The advantages offered by a cloud-based environment make it an easy decision for most companies to make. Still, there are numerous critical choices to be made that can transform the complexities of the migration process into a relatively smooth transition—especially regarding application and data security.
This article describes the options available to you when you are planning a migration of application and data resources to the cloud.
Migration Strategy Fundamentals
As with any nascent methodology, business objectives will most likely drive your migration strategy. In addition, there are fundamental components to a migration strategy that are essential to all cloud migration initiatives:
- Define an end-to-end strategy that takes into consideration your business objectives as well as the impact of cloud migration on IT operations.
- Take the opportunity to discover and evaluate your enterprise application portfolio to see where inefficiencies exist, and where they can be remediated and optimized with available cloud services.
- Redesign your business applications to integrate effectively with the specific service models offered in the cloud.
- Understand the model of shared responsibility as it relates to security policy and risk mitigation, and develop policies and controls accordingly.
After you have a thorough and accurate picture of your application portfolio, you can start looking at where to start your application migration. There will be “low-hanging fruit” that will be the easiest to migrate, along with other applications that present complexities requiring additional time and attention.
Develop a plan that can be used as a framework for each application that you migrate to the cloud and the order in which they are to be migrated. Since the plan requires input from other departments, keep in mind that it will likely need to be amended and modified as you proceed through your application portfolio review.
Three Leading Service Models
There are three commonly recognized service models, sometimes referred to as the SPI (Software, Platform and Infrastructure) tiers (SaaS, PaaS, and IaaS), that describe the foundational categories of cloud services:
- Software as a Service (SaaS) can be compared to a one-stop shop that provides everything you need to run an application. Typically, SaaS providers build applications on top of platform as a service (PaaS) and (IaaS) infrastructure as a service to take advantage of all the inherent economic benefits of the IaaS and PaaS service models.
SaaS examples: Google Apps, Salesforce, Workday, Concur, Citrix GoToMeeting, Cisco WebEx.
- Platform as a Service (PaaS) provides a platform that offers management of servers, networks, and other system components. Cloud users only see the platform, not the underlying infrastructure.
PaaS examples: Salesforce Heroku, AWS Elastic Beanstalk, Microsoft Azure, Engine Yard, and Apprenda.
- Infrastructure as a Service (IaaS) provides a shared pool of computer, network, and storage resources. Cloud providers use the technique of “abstraction,” typically through virtualization, to create a pool of resources. The abstracted resources are then “orchestrated” by a set of connectivity and delivery tools.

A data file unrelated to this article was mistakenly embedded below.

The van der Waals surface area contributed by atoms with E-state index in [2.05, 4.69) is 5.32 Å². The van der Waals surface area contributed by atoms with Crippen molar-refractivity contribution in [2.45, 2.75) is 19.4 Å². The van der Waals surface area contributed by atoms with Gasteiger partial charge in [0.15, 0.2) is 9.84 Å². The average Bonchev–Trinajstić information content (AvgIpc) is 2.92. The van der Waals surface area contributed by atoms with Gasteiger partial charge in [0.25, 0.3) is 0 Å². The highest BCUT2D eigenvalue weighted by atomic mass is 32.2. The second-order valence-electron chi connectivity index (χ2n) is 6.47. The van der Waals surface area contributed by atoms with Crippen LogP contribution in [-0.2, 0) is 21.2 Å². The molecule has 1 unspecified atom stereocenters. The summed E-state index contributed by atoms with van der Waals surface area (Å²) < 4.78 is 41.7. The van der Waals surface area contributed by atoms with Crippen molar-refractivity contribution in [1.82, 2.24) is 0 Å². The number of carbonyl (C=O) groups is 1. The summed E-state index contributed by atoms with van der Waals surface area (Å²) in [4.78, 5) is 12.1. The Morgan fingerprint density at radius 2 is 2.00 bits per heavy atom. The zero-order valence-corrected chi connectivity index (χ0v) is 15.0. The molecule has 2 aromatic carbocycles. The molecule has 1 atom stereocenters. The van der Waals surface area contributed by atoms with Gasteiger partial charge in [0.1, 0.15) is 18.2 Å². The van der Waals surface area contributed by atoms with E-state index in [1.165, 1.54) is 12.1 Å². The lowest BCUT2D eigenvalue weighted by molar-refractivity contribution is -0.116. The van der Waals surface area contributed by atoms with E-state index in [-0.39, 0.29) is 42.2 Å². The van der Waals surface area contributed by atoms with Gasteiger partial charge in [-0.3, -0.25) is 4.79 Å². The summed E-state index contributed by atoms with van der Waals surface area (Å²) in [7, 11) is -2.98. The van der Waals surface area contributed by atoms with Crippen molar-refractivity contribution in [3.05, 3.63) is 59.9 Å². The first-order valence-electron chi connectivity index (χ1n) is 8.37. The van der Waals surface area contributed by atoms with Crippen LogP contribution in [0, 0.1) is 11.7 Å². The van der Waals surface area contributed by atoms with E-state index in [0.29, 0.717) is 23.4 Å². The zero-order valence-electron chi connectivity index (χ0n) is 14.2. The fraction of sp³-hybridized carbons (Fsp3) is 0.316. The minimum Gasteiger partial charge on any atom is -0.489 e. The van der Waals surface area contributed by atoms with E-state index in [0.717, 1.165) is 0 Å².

IaaS examples: DigitalOcean, Linode, Rackspace, Amazon Web Services (AWS), Cisco Metapod, Microsoft Azure, Google Compute Engine (CGE), Joyent.
Most, if not all communications between cloud components are typically handled by application programming interfaces (APIs). A set of APIs is often made available to the cloud user so they can manage resources and configuration.
Cloud deployment models apply across the entire range of service models. They describe how cloud technologies are implemented and consumed:
- Public Cloud – Owned and operated by a cloud service provider and made available to the public or a major industrial sector on a pay-as-you-go basis.
- Private Cloud – Operated solely for a single organization and managed by the organization or by a third party. A private cloud may be located on- or off-premises.
- Community Cloud – Shared by several organizations with common concerns. These concerns can include security requirements or governance considerations. The deployment can be managed by the community or by a third party. A community cloud can be located on- or off-premises.
- Hybrid Cloud – Typically comprises two or more clouds (private, community, or public) and possibly an on-premises infrastructure as well. The different cloud deployments maintain their discrete identities but can interoperate via standard or proprietary technologies. An example of interoperability is “cloud bursting,” which enables an application to run in a private cloud and burst into a public cloud during increased demands for computing capacity.
There are several options available to you when you consider migrating to the cloud. Your strategy can cover the big picture considerations and also provision for attention to security issues. We’ll take a look in our next blog post on how to migrate your security policies from on-premises to the cloud, depending on the deployment you select.
Learn more about approaches and security considerations for migrating your applications and data to cloud, download our Cloud Migration Guide.
*** This is a Security Bloggers Network syndicated blog from Blog | Imperva authored by Ajay Uggirala. Read the original post at: https://www.imperva.com/blog/2018/01/cloud-migration-fundamentals/